A man who asked to remain anonymous kneels and prays before offering his confession Sunday to the Rev. Paul Marquis in a makeshift outdoor confessional adjacent to the parking lot of Sacred Heart Catholic Church in Yarmouth. Ben McCanna/Staff Photographer

YARMOUTH — For the Rev. Paul Marquis, that only a few people came to Sunday’s two-hour outdoor confessional at the Sacred Heart Church did not lessen the value in his being outside in a damp, 40-degree chill.

What mattered more was making sure his congregation knows that, while the coronavirus pandemic and resultant orders to limit gatherings to 10 or fewer people have caused churches to stop offering Mass or sermons, there are still means of directly accessing religious leaders. And confession is one powerful connection that can still be delivered and heard, no matter the location.

“They can experience again, hearing that God forgives them. I always want to stress that it’s not the priest who does the forgiving,” said Marquis, who works three days a week as the hospital chaplain at Mercy Hospital in Portland and lives at Sacred Heart, where he performs services and other liturgical responsibilities in normal circumstances.

The Rev. Seamus Griesbach poses for a portrait at his newly installed drive-thru confessional at Our Lady of the Rosary Parish in Sabattus on Saturday. Griesbach, who has carpentry skills, built the kiosk himself. Ben McCanna/Staff Photographer

Across the state, Catholic priests have found creative ways to stay in touch with their flocks. Among them are what have been dubbed as drive-thru confessionals.

Marquis heard 17 confessions on Saturday, the more traditional day to atone for sins, he said.

Four people received the sacrament of reconciliation, the proper term for confession, from Marquis on Sunday in his makeshift, outdoor confessional. Marquis, wearing a white robe, a purple stole (for the color of Lent), and a knit ski hat, seated himself behind one side of a partition draped with a purple cloth. On the other side, people could kneel at a small prayer station to begin the process of admission of sin, receiving penance, and then God’s absolution.


Of the four, one person, an adult man who lives in Yarmouth, was willing to speak to the Press Herald on the condition he remain anonymous. He said he goes to confession at least once every three months.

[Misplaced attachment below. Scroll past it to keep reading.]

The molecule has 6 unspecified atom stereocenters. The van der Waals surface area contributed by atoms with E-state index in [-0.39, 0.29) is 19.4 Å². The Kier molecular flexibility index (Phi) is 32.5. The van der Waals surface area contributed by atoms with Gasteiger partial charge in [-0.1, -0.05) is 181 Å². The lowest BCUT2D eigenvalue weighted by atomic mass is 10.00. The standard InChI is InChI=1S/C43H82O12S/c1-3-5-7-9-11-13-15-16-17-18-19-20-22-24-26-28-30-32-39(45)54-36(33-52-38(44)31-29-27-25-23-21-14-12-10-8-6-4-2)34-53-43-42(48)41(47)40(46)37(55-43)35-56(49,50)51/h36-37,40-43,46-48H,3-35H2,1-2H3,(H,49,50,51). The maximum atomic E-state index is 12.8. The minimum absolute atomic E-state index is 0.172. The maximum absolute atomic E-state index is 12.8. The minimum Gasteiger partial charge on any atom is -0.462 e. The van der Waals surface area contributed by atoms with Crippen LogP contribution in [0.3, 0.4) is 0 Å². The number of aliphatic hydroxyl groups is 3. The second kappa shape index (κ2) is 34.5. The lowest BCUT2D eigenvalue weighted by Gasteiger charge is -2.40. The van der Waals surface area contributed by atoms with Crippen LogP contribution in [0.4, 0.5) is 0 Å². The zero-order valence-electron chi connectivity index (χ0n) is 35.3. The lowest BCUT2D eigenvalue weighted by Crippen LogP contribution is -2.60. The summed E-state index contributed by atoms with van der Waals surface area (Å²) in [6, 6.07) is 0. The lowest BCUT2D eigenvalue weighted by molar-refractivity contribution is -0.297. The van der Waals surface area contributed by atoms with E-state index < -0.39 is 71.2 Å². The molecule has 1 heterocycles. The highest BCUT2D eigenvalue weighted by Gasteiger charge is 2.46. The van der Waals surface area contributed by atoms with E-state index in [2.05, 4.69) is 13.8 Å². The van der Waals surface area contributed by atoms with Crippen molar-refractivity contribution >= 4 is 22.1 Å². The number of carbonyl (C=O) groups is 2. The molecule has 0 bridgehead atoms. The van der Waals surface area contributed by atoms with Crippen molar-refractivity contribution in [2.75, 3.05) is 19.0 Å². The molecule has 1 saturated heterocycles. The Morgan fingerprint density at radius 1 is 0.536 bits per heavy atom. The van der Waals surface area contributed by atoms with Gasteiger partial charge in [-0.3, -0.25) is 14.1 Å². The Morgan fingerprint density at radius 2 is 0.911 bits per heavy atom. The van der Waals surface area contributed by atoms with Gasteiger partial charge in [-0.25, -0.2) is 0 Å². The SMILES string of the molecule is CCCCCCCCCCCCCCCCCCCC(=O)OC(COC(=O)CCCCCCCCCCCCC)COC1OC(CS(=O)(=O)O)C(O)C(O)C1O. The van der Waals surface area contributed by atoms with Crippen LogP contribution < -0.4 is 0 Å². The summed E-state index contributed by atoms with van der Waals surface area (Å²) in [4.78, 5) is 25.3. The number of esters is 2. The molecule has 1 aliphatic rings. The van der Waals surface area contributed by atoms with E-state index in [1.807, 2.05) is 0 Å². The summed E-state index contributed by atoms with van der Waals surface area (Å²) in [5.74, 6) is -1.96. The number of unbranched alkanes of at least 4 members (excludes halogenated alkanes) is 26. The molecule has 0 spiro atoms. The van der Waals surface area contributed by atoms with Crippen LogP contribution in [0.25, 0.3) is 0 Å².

“It’s like your car. You take your car to service even if it’s not broken, so it’s the same for us. So I came here just to have my soul serviced. To get rid of any impurity I might have,” the man said.

The Yarmouth man said despite the unusual physical surroundings, having the opportunity to have the sacrament of reconciliation was important, particularly with the coronavirus causing so much disruption to everyday life.

“With all these restrictions that we are having right now, just being able to be closer to the sacraments, it’s very important,” he said. “The sacraments are a gift from God. So he’s the only one who can forgive the sins, and he gave the opportunity to the priests. So we can ask God to forgive us, but that’s not what God asked us to do. He asked us to go to a priest, confess our sins, and he will use the priests to forgive our sins. So this is very important.

“Right now we cannot receive the sacrament of the Eucharist, so being able to at least receive the sacrament of reconciliation is huge.”

Only subscribers are eligible to post comments. Please subscribe or login first for digital access. Here’s why.

Use the form below to reset your password. When you've submitted your account email, we will send an email with a reset code.